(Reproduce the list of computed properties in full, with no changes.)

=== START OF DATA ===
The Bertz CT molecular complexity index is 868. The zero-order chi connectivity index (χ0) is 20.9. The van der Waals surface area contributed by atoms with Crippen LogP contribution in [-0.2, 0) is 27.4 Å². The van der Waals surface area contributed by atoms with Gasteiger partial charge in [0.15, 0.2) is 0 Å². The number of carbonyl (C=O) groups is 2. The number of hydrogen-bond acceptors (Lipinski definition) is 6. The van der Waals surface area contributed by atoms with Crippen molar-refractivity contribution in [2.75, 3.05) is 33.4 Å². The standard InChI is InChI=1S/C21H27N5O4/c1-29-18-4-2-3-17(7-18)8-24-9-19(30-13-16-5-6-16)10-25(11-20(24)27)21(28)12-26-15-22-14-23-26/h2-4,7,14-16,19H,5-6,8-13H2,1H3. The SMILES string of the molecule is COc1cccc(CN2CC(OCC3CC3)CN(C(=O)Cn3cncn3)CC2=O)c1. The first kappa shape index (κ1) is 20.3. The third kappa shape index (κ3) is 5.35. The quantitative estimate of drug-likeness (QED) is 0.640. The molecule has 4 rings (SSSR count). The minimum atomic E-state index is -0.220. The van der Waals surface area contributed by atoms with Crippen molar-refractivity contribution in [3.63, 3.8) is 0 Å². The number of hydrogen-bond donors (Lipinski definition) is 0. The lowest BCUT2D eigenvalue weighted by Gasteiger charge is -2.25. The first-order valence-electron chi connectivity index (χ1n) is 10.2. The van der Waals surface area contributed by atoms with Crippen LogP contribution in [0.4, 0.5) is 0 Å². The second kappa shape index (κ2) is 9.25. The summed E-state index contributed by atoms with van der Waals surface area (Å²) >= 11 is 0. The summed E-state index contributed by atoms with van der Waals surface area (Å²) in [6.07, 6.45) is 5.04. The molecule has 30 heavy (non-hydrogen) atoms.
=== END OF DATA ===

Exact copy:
The Bertz CT molecular complexity index is 868. The zero-order chi connectivity index (χ0) is 20.9. The van der Waals surface area contributed by atoms with Crippen LogP contribution in [-0.2, 0) is 27.4 Å². The van der Waals surface area contributed by atoms with Gasteiger partial charge in [0.15, 0.2) is 0 Å². The number of carbonyl (C=O) groups is 2. The number of hydrogen-bond acceptors (Lipinski definition) is 6. The van der Waals surface area contributed by atoms with Crippen molar-refractivity contribution in [2.75, 3.05) is 33.4 Å². The standard InChI is InChI=1S/C21H27N5O4/c1-29-18-4-2-3-17(7-18)8-24-9-19(30-13-16-5-6-16)10-25(11-20(24)27)21(28)12-26-15-22-14-23-26/h2-4,7,14-16,19H,5-6,8-13H2,1H3. The SMILES string of the molecule is COc1cccc(CN2CC(OCC3CC3)CN(C(=O)Cn3cncn3)CC2=O)c1. The first kappa shape index (κ1) is 20.3. The third kappa shape index (κ3) is 5.35. The quantitative estimate of drug-likeness (QED) is 0.640. The molecule has 4 rings (SSSR count). The minimum atomic E-state index is -0.220. The van der Waals surface area contributed by atoms with Crippen molar-refractivity contribution in [3.63, 3.8) is 0 Å². The number of hydrogen-bond donors (Lipinski definition) is 0. The lowest BCUT2D eigenvalue weighted by Gasteiger charge is -2.25. The first-order valence-electron chi connectivity index (χ1n) is 10.2. The van der Waals surface area contributed by atoms with Crippen LogP contribution in [0.4, 0.5) is 0 Å². The second kappa shape index (κ2) is 9.25. The summed E-state index contributed by atoms with van der Waals surface area (Å²) >= 11 is 0. The summed E-state index contributed by atoms with van der Waals surface area (Å²) in [6.07, 6.45) is 5.04. The molecule has 30 heavy (non-hydrogen) atoms.